Nick Pyall builds guitars using hand tools.
Nick Pyall builds guitars using hand tools. He specializes in instruments inspired by Viennese guitars of the early and mid-nineteenth century, including those with extra bass strings, and the mid-twentieth-century guitars of the North American 'golden era' of acoustic guitar making.
Nick is also a player and teacher of the guitar. In recent years his passion for the instrument has led to him studying its development and societal history. His previous teaching posts include being a senior lecturer in guitar making and the course leader for the Musical Instruments BSc at London Metropolitan University. He currently delivers the short courses in guitar making and is the programme coordinator and tutor for the FdA in Historic Craft Practice at West Dean College of Arts and Conservation.
In 2009 he was awarded funding from the Arts and Humanities Council of Great Britain to pursue his doctoral studies. In 2010, he took up a residency at the Library of Congress, Washington DC, as a British Research Council Fellow. He received his PhD in 2014; its thesis entitled The Influence of Nineteenth Century Viennese Guitar in North America. His article Guitar Stringing in Late Nineteenth-Century North America: The Emergence of Steel appeared in the 2014 edition of the Journal of the American Musical Instrument Society. He continues to attend musical instrument conferences at home and abroad. His latest conference paper Martin and Staufer: Guitars, Connections, and Those Who Stayed Behind appears in the programme of the 2018 meeting of The American Musical Instrument Society.
Nick's doctoral research examines the technological developments of the nineteenth-century guitar that provided the basis for the emergence of the steel-strung instrument. It investigates changing use, cultural significance, and shifts in social association, during this period.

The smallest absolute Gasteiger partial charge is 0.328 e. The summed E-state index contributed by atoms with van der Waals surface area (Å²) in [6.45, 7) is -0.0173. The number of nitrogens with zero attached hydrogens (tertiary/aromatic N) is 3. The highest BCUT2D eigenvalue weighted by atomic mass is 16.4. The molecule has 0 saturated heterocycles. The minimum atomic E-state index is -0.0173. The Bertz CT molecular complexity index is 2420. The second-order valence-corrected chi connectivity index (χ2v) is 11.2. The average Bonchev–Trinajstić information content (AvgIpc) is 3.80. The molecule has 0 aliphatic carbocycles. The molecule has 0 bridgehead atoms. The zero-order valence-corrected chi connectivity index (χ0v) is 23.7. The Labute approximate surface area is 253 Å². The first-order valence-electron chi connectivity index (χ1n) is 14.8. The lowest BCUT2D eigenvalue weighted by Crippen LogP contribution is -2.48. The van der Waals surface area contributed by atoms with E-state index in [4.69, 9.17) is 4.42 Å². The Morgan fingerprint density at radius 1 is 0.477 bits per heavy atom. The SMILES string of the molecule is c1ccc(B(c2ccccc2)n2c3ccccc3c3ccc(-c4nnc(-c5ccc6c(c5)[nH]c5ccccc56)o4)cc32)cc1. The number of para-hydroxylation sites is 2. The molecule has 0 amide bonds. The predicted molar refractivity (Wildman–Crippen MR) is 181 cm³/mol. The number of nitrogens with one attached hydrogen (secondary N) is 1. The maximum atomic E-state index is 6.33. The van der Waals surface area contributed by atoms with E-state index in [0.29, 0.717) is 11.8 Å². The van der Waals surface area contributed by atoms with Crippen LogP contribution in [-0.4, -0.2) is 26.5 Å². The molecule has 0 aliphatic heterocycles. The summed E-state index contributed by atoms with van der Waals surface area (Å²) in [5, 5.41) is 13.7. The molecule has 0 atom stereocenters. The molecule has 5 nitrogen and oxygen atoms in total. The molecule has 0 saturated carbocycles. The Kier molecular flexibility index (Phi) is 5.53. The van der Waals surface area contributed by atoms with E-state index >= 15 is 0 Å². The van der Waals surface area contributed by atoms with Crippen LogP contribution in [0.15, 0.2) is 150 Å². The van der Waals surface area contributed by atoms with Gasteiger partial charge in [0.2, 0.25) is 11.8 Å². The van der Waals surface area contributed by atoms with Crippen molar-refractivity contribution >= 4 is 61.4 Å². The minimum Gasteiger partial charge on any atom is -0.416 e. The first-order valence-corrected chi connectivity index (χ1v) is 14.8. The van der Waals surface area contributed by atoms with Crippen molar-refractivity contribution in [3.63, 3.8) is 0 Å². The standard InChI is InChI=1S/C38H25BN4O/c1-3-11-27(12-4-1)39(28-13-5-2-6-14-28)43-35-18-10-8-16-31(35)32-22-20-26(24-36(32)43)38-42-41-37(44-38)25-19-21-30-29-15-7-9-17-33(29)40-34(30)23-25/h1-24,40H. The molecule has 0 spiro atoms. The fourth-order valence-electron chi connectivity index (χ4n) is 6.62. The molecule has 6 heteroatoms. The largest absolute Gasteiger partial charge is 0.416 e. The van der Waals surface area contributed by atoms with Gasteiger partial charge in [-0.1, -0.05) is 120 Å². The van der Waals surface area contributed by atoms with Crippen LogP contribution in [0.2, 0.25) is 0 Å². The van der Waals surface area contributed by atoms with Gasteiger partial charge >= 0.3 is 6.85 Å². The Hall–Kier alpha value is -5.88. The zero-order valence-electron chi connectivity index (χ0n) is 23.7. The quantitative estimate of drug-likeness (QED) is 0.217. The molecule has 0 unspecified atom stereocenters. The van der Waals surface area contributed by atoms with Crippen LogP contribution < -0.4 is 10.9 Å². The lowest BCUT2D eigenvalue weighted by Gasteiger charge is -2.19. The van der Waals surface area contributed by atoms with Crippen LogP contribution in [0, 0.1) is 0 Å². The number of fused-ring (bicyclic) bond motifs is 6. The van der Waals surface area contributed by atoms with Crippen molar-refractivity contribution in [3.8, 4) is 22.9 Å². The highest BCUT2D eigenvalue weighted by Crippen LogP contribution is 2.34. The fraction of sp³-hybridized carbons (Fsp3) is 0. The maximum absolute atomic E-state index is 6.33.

Nick's PhD thesis investigates the work of the Viennese string instrument maker Johann Georg Staufer (1778-1853), his influence on guitar design, and the cultures of the instrument’s use in North America throughout the 1800s to c1920. It evaluates the extent that Staufer’s innovative designs inspired his contemporaries and immediate successors, signalling changes in the instrument’s form, use, and repertoire, which appear to have been associated with a shift in prevailing social and gender associations, to extend from the middle class additionally to the poorer classes, and from female to male players.
Significantly, the adoption by makers of certain of his structural innovations and then later the emergence of steel as a stringing material (c1880) together, witnessed a new form of the instrument, which, breaking away from the parlour tradition of vocal accompaniment, was used to play dances, marches and light classical music, predominantly though not exclusively by men, in civic halls, clubs, bars, and open spaces.